In a pastoral letter, read in parishes on 26th February 2017, Cardinal Nichols urged the faithful to offer the sick pastoral and spiritual care. The end of the Year of Mercy has lead to a continuing season of prayer entitled 'Called to Serve the Sick', which began on the feast day of our Lady of Lourdes and will culminate in a diocesan pilgrimage to Lourdes in July.
One of the great gifts of Pope Francis to the Church has been the Jubilee Year of Mercy, which concluded last November. During that Year, we entered so much more deeply into an understanding and acceptance of the mercy of God towards each of us, no matter the circumstances of our life.
We also refreshed the flow between the mercy we receive from the Lord and the mercy we extend to those around us through the corporal and spiritual works of mercy.
Now, for the next six months, I ask you all to focus on one particular corporal work of mercy: caring for the sick. I hope that we can look again at how we respond to those in our midst who are sick, in body or in mind, and how we support them and their families.
The care we extend will embrace not only sick members of our own family and our relatives, but also those in our neighbourhood, those in hospital, and those who are burdened with chronic illness or painful conditions.
Caring for the sick is a daily, practical expression of the mercy we have first received from God. This means that our caring for the sick arises from our faith in God and is most fully completed when it takes its shape from that faith.
The care we offer, then, is shot through with a loving trust that this sickness, these special spiritual needs, which a person is carrying, are capable of bringing that person closer to God, and of helping others through their own pain. This is what we mean by ‘redemptive power of suffering’.
I am sure you know the words of that wonderful hymn which says: ‘Nearer my God to thee, nearer to thee. E’en though it be a cross that raiseth me, nearer my God to thee.’
‘The Lord has abandoned me. The Lord has forgotten me’. Indeed this is often how we feel. But the promise contained in that reading from Isaiah assured us that God’s love is stronger even than a mother’s love. God promises: ‘I will never forget you.’ And God looks to us to give practical expression to that promise.
God wants us to say to those for whom we care: ‘I, too, in God’s name, will never forget you!’ This is what St Paul means when he says that we have been ‘entrusted with the mysteries of God’ and prays that we may be found worthy of that trust.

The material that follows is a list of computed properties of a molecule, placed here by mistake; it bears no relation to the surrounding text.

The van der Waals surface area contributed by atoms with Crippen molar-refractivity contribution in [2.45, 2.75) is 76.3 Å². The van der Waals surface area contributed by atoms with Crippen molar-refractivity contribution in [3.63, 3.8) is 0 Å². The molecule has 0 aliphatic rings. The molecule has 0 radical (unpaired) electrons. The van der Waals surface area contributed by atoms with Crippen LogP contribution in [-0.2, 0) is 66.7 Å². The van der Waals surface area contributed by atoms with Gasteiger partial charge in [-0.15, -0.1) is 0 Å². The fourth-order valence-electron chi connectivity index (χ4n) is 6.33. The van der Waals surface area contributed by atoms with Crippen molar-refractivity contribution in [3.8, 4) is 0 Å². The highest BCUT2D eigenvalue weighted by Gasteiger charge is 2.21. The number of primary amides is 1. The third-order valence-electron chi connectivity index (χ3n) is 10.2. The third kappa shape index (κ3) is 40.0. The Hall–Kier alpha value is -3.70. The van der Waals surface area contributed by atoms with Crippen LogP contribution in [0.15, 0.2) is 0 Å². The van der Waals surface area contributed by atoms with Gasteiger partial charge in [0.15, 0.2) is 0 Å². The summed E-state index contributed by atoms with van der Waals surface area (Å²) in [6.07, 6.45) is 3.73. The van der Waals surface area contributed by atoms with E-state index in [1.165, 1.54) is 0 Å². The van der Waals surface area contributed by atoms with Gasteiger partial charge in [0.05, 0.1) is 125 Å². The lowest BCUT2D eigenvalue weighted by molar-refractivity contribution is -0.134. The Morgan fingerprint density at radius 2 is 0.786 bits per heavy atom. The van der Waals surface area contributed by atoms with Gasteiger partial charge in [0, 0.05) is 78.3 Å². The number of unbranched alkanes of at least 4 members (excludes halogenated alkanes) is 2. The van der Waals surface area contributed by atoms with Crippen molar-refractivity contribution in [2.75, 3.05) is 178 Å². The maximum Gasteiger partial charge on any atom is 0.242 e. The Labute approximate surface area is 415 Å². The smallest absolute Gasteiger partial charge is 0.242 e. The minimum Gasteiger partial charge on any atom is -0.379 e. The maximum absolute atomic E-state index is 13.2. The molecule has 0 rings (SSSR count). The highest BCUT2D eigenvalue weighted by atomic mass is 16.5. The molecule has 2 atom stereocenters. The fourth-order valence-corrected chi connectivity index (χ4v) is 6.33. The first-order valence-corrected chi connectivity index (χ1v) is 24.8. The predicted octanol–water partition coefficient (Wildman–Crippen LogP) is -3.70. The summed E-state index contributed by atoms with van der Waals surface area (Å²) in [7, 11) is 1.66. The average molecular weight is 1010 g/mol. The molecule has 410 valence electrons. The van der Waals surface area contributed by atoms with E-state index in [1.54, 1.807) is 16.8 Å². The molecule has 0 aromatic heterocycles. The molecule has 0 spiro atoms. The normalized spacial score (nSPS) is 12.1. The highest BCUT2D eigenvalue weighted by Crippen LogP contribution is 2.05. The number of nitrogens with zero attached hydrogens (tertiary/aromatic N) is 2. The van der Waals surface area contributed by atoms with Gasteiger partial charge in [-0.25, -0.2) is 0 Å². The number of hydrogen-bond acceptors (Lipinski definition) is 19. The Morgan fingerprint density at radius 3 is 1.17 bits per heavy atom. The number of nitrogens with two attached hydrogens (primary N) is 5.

My mother had a special way of approaching the presence of illness and suffering in her life. She often remarked that the traditional saying ‘God never gives a cross without the back to bear it’ was wrong. She insisted that it ought to say ‘God never gives a cross without the backs to bear it’ for it is only by standing shoulder to shoulder, with the support of the Church, that can we carry the crosses which come our way from the Lord.
Indeed, quite often it is the shoulders of the sick persons themselves who help us to carry the cross together. Often it is the sick who bless us with their courage, tenacious faith and enduring hope.
On 1 March we begin the time of Lent in which we try to follow more closely Our Blessed Lord, especially in the sufferings he bore for us. This longer season of ‘Called to Serve the Sick’, can start by our looking again, during Lent, at how we care for those whose lives are coming to an end or those going through a time of illness.
It asks us to see beyond all the necessary practical help and medical care to the very soul of the person, seeing them as a precious daughter or son of our Heavenly Father, making their way to him, coming closer, step-by-step, with Christ himself.
As Cardinal Hume said: ‘The journey to heaven always goes over the hill of Calvary.’ We can make that journey together.
Please do reflect on how you are Called to Serve the Sick. Please do, in this season of Lent, make a renewed effort to remember the sick and the dying in your prayers.
The mystery of the gift of life in each one of us becomes more precious at such times. Let us treasure and serve that mystery, for it is the mystery of God himself.
Cardinal Vincent Nichols